Cardamom, a name rather vaguely applied in commerce to the aromatic seeds of various East India plants, of the natural order zingibe-racece. The of Dioscorides and amomi uva of Pliny is probably the round cardamom of Sumatra, Java, etc, the fruit oiamomum car-damomum (Willdenow's Linn.). The variety from Madagascar is known as the great cardamom, but other varieties from Java and Ceylon are also called by the same name by some authorities. The cardamom of the pharmacopoeias, and the best known in this country, is that from Malabar. It is the product of the renealmia cardamomum of Roscoe, a perennial plant with a tuberous root, growing wild in the mountains, and cultivated by the natives. The seeds are exported in their capsules, which are also aromatic, but are not used in medicine. Cardamom seeds are valued for their aromatic and pungent qualities, and are much used to flavor various medicines and cordials. The natives of the East use them as a condiment. One variety, known as grains of paradise, Guinea grains, and Malagueta pepper, is imported in seeds from Guinea, and also from Demerara, where the negroes have introduced and now cultivate it.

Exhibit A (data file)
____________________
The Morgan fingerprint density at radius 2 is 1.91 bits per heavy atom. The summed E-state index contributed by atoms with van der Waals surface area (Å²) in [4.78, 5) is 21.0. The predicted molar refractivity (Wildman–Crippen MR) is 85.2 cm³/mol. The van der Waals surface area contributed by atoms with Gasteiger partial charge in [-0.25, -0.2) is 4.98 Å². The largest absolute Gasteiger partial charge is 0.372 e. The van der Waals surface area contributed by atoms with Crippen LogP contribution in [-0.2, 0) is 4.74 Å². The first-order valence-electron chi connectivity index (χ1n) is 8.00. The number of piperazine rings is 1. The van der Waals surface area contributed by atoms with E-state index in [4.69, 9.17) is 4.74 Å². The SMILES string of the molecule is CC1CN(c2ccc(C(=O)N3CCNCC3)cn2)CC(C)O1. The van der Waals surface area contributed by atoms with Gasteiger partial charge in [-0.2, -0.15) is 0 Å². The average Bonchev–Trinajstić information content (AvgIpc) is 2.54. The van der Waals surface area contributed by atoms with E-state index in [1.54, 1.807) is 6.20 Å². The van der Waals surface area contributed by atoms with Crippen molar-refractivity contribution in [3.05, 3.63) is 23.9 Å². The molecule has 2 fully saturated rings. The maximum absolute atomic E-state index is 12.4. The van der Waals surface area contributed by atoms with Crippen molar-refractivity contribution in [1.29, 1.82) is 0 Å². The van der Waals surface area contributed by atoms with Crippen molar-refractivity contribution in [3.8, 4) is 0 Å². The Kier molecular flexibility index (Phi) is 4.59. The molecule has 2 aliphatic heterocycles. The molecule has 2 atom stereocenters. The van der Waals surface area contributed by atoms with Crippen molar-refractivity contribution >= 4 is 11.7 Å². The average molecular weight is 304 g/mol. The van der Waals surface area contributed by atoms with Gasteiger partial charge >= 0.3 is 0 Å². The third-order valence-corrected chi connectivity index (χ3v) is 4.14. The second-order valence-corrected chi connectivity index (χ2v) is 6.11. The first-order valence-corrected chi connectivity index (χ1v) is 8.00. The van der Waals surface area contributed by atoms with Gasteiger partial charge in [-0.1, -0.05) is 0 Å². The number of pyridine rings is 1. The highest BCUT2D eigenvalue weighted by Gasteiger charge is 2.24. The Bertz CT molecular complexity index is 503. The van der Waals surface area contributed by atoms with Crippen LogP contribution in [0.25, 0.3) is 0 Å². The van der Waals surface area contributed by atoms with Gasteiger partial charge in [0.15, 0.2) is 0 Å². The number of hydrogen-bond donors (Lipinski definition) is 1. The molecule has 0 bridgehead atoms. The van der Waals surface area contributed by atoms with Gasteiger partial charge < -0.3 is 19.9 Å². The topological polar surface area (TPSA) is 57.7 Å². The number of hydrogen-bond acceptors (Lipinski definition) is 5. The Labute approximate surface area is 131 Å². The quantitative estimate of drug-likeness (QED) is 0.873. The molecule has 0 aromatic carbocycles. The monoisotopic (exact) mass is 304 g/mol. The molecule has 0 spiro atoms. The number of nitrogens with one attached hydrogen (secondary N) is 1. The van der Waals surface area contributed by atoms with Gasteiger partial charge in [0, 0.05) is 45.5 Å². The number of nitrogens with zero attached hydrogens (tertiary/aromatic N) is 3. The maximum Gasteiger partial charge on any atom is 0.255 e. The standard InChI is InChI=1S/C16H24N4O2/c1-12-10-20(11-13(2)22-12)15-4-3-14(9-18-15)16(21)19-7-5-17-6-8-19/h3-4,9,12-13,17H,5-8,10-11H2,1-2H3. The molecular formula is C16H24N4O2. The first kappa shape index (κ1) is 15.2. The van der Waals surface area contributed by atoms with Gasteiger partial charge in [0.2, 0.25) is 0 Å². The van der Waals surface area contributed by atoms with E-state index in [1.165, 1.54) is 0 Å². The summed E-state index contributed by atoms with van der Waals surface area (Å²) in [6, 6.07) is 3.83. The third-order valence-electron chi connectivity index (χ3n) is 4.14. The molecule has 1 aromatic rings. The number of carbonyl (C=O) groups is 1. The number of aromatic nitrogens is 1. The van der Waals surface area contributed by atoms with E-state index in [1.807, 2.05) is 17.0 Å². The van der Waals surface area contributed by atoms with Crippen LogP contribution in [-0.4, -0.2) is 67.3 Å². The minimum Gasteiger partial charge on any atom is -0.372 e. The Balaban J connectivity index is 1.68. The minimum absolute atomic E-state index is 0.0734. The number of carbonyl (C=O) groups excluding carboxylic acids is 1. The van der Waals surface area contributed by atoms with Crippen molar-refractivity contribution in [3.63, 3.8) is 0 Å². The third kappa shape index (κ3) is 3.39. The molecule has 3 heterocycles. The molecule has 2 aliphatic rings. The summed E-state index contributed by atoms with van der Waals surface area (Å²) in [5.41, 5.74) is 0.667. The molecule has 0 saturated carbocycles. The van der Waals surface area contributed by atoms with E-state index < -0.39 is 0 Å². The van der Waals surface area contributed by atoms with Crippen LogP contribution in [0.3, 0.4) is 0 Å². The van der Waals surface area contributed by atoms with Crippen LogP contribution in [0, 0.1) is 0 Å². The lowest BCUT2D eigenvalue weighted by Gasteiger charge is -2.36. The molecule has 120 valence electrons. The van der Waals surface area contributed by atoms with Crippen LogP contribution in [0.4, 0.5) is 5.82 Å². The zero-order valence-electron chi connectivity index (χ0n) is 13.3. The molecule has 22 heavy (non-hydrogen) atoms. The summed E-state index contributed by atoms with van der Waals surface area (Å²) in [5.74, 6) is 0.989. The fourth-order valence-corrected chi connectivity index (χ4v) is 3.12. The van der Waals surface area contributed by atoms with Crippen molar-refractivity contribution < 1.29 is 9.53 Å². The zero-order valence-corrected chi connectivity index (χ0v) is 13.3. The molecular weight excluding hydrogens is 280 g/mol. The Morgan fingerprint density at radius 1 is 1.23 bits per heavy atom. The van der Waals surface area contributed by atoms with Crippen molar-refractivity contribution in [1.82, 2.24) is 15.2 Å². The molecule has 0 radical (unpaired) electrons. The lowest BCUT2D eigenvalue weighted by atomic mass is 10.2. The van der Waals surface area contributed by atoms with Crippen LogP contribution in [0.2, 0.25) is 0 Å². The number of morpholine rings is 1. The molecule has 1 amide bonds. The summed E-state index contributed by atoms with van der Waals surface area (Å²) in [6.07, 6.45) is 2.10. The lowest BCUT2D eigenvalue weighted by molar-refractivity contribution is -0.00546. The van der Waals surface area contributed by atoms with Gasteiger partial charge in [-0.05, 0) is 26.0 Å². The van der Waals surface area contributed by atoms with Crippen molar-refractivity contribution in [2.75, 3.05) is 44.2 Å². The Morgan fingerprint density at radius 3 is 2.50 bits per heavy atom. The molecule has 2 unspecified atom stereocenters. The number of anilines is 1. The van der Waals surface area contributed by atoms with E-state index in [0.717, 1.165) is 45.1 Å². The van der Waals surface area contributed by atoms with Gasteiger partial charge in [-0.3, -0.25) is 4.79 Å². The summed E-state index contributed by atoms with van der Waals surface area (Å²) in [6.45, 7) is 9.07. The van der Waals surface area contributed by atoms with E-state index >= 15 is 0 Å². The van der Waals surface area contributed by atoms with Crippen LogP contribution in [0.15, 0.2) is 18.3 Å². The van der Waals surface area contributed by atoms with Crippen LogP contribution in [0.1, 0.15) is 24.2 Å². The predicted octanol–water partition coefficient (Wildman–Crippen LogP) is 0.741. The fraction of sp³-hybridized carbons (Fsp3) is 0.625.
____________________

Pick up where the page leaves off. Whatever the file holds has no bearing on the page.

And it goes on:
The plant is probably the amomum Melegueta, of Roscoe, though one of the varieties found in the English markets is from the A. grana paradisi of Sir J. E.
Amomum grana paradisi.
Smith. The negroes use the seeds as seasoning for food, and in Africa they are highly esteemed among spices. Their flavor is highly pungent and peppery. In England they are extensively used for giving a factitious strength to adulterated gin and other liquors, and frequently appear as one of the ingredients of the so-called "gin flavorings." (See Gin.) They are also administered as medicine in veterinary practice. Cardamom enters into the composition of the puhis aromaticus, and is also used in medicine in the form of tincture.